Right’s response to “Gay Cake” lets everyone down

“If a gay baker was asked to bake a cake with a homophobic message on it, wouldn’t he have every right to refuse?” asks Dan Hannan MEP.

Oh dear oh dear. Of course they could refuse. Homophobic messaging, like racism for example, is a hate crime.

Whereas here’s the thing: supporting same-sex marriage is not a hate crime. Does Mr Hannan really not know the difference?

It is genuinely alarming how many people do not (or, at least, pretend not to) see this. Supporting same-sex marriage is not some deviant craze; it is a widespread mainstream political opinion (which, out of interest, had the support of most MLAs voting the last time it was tested in the Assembly).

It is in fact those making those ludicrous false parallels (as well as deliberately attempting to create a false wedge between “Christian” on one side and “LGBT” on the other, as if they were mutually exclusive) who need to look at themselves. They are the ones doing the marginalising; they are the ones doing the discriminating; and indeed they are the ones falling well short of the standards demanded by any loving God.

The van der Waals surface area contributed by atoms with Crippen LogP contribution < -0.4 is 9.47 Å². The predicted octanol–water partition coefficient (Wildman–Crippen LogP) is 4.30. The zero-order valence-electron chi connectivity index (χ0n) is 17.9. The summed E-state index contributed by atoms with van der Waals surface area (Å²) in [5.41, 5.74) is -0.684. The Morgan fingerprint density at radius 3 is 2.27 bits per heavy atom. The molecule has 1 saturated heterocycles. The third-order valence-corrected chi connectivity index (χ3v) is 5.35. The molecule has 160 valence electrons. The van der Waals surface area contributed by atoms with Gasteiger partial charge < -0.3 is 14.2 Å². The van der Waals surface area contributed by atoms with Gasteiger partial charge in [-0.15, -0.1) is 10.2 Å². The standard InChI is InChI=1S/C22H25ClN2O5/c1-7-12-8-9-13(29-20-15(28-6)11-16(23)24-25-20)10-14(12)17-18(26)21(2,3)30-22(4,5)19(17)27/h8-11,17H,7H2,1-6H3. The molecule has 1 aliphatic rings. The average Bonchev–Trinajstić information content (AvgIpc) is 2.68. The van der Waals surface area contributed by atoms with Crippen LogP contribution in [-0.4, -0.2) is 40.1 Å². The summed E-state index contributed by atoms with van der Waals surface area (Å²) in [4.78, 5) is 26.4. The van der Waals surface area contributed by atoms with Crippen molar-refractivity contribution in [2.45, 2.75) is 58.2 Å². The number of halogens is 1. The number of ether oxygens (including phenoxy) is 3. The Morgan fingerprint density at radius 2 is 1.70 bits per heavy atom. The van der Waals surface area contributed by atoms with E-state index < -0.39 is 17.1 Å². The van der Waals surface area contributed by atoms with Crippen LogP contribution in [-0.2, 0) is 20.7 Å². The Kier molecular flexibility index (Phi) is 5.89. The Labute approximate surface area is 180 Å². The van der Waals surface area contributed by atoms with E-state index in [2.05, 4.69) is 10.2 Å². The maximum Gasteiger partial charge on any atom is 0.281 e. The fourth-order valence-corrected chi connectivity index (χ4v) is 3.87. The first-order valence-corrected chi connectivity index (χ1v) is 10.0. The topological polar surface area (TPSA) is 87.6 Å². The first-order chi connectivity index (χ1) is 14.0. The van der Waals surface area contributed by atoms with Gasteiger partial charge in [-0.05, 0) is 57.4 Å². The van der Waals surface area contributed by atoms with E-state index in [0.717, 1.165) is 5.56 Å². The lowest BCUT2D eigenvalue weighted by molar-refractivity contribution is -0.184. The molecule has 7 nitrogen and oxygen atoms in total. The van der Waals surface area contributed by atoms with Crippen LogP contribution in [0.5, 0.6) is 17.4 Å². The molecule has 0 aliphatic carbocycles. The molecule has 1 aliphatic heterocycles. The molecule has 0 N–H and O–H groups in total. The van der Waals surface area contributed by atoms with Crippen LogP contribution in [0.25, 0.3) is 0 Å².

3 thoughts on “Right’s response to “Gay Cake” lets everyone down

  1. William Allen says:

    If you follow what is written in the Bible then homosexuality is sin. This is the excuse certain people make to cover their prejudice. They do not apply the same thought process to other behaviors that are declared as sinful in the Bible. Also sadly I have found that on all sorts of issues, the more religious the person, the more intolerant they are of others who think or act differently than they do. However the LBGT community would do well to be less militant. They remind me of cyclists.

  2. The Listener says:

    Strong stuff Ian, however you miss the point. In our liberal society, it would be futile and akin to King Canute to oppose the lawful and intimate actions of same sex couples, however it is the word, “marriage” which causes the problem with those who have deep religious convictions. To some people “marriage” connotes a relationship between two people, one male and one female, each supporting the other in “holy” marriage for the procreation of children. To many people the use of the word “marriage” with regard to same sex unions is a step too far. For others who have but a passing regard for religion it is no great deal. Therefor in Northern Ireland, it’s people and politicians must decide, do we embrace modernity and secularism, without regard for serious belief in Christian and other religions, or consign them to minority and optional practice. Is that indeed already a fact of life with declining church attendances?

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